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The novel Holes does not only benefit the students, but also adds to a teacher’s education as well. I believe that this is the main reason why this book is so frequently used in the classroom setting. This novel gives teachers perspective. It allows them to recall what it was like to be that age and to struggle with the experiences that this age group endures. I am a middle level education major and plan on working in a junior high school. I understand that as I grow older and closer to my goal of becoming a teacher, I will have forgotten what it was like to be in junior high. I will not remember the stress that was caused by social situations or the silly judgments that were made. But my students will be living in that moment. They will be dealing with the conflict that I will not be able to recall. By reading this novel and using it in class, both the students and me will benefit. I will be able to become a better teacher by understanding and sympathizing with my students. I feel that to be a successful teacher, you must have some level of connection with the students while still remaining professional. This novel provides teachers with that ability to connect.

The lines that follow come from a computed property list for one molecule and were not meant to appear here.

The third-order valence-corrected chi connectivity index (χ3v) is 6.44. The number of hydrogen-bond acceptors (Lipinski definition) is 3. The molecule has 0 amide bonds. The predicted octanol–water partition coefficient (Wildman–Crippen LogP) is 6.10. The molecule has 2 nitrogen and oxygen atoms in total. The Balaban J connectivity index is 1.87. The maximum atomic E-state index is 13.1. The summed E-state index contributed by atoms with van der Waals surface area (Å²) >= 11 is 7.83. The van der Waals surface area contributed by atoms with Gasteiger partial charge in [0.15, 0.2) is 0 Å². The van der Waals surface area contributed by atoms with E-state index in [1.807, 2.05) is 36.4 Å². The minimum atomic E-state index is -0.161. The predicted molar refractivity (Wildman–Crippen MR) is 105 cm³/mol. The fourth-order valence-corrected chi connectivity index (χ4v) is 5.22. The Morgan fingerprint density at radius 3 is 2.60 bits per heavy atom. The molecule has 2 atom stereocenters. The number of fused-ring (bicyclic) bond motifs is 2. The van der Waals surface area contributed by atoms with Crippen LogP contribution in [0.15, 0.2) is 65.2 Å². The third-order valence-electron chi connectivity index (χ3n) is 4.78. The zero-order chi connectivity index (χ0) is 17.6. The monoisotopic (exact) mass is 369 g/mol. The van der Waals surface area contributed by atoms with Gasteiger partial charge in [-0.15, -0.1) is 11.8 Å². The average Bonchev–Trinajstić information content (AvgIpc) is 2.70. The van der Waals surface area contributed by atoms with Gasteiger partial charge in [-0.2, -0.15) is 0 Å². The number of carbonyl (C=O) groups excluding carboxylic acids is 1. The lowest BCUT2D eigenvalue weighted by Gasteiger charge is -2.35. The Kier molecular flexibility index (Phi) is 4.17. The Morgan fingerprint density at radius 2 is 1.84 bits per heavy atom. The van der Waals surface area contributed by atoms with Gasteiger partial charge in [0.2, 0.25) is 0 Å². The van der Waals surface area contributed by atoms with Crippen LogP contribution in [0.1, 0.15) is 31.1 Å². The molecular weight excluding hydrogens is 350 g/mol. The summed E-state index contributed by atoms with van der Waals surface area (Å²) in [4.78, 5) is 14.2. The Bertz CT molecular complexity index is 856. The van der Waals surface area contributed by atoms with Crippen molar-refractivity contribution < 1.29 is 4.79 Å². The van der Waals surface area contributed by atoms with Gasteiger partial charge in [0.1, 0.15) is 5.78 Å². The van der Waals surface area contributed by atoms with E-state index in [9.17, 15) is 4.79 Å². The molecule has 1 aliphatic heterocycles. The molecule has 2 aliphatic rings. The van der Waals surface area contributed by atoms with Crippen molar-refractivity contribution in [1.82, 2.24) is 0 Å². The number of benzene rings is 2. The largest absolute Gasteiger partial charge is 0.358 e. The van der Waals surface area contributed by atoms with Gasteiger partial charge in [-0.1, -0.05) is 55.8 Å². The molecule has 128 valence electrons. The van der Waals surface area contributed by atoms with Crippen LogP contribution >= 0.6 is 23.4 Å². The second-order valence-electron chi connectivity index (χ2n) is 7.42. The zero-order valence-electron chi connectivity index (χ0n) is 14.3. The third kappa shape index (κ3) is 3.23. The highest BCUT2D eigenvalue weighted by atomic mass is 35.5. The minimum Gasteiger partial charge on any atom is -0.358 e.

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From a future teacher’s perspective, this novel is beneficial to both the students and the teacher. I believe that this is why it is so frequently used in adolescent classrooms. The lessons that are learned from reading this novel are significant. Through the use of character relationships and connections, the author was able to create this learning tool for the classroom. Using this novel as a teaching aid will not only help the students learn lessons about friendship from the character’s relationships, but it will also be helpful to remind me as well as other teachers, of what students are experiencing at this stage in their life.